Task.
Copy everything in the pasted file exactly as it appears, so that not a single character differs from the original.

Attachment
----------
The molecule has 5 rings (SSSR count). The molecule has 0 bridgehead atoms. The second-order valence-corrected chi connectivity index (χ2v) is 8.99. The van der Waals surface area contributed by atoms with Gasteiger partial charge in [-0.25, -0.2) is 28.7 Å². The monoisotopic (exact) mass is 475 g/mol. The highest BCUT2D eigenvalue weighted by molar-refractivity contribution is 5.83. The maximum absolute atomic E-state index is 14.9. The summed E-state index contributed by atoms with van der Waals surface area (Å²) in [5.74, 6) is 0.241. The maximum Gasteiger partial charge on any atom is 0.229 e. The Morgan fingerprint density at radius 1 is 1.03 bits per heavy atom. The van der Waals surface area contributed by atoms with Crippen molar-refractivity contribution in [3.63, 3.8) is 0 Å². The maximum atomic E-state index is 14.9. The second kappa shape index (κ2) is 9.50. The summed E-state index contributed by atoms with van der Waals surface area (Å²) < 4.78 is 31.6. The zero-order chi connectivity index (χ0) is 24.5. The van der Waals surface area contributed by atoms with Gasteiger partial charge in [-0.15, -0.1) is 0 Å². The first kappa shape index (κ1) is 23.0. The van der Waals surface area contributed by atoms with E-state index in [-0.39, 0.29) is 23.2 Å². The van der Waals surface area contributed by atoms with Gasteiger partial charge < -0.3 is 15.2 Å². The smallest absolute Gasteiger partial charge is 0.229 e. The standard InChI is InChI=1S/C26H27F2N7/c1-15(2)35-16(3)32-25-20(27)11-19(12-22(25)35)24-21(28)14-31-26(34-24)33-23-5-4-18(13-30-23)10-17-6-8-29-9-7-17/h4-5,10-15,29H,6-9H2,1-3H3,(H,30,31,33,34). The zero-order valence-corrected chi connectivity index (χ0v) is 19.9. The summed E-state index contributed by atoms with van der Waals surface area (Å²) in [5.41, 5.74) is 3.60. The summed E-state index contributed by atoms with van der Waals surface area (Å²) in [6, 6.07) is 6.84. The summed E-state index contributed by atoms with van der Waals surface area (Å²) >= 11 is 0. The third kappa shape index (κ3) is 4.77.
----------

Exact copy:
The molecule has 5 rings (SSSR count). The molecule has 0 bridgehead atoms. The second-order valence-corrected chi connectivity index (χ2v) is 8.99. The van der Waals surface area contributed by atoms with Gasteiger partial charge in [-0.25, -0.2) is 28.7 Å². The monoisotopic (exact) mass is 475 g/mol. The highest BCUT2D eigenvalue weighted by molar-refractivity contribution is 5.83. The maximum absolute atomic E-state index is 14.9. The summed E-state index contributed by atoms with van der Waals surface area (Å²) in [5.74, 6) is 0.241. The maximum Gasteiger partial charge on any atom is 0.229 e. The Morgan fingerprint density at radius 1 is 1.03 bits per heavy atom. The van der Waals surface area contributed by atoms with Crippen molar-refractivity contribution in [3.63, 3.8) is 0 Å². The maximum atomic E-state index is 14.9. The second kappa shape index (κ2) is 9.50. The summed E-state index contributed by atoms with van der Waals surface area (Å²) < 4.78 is 31.6. The zero-order chi connectivity index (χ0) is 24.5. The van der Waals surface area contributed by atoms with Gasteiger partial charge in [-0.15, -0.1) is 0 Å². The first kappa shape index (κ1) is 23.0. The van der Waals surface area contributed by atoms with E-state index in [-0.39, 0.29) is 23.2 Å². The van der Waals surface area contributed by atoms with Gasteiger partial charge < -0.3 is 15.2 Å². The smallest absolute Gasteiger partial charge is 0.229 e. The standard InChI is InChI=1S/C26H27F2N7/c1-15(2)35-16(3)32-25-20(27)11-19(12-22(25)35)24-21(28)14-31-26(34-24)33-23-5-4-18(13-30-23)10-17-6-8-29-9-7-17/h4-5,10-15,29H,6-9H2,1-3H3,(H,30,31,33,34). The zero-order valence-corrected chi connectivity index (χ0v) is 19.9. The summed E-state index contributed by atoms with van der Waals surface area (Å²) in [5.41, 5.74) is 3.60. The summed E-state index contributed by atoms with van der Waals surface area (Å²) in [6, 6.07) is 6.84. The summed E-state index contributed by atoms with van der Waals surface area (Å²) >= 11 is 0. The third kappa shape index (κ3) is 4.77.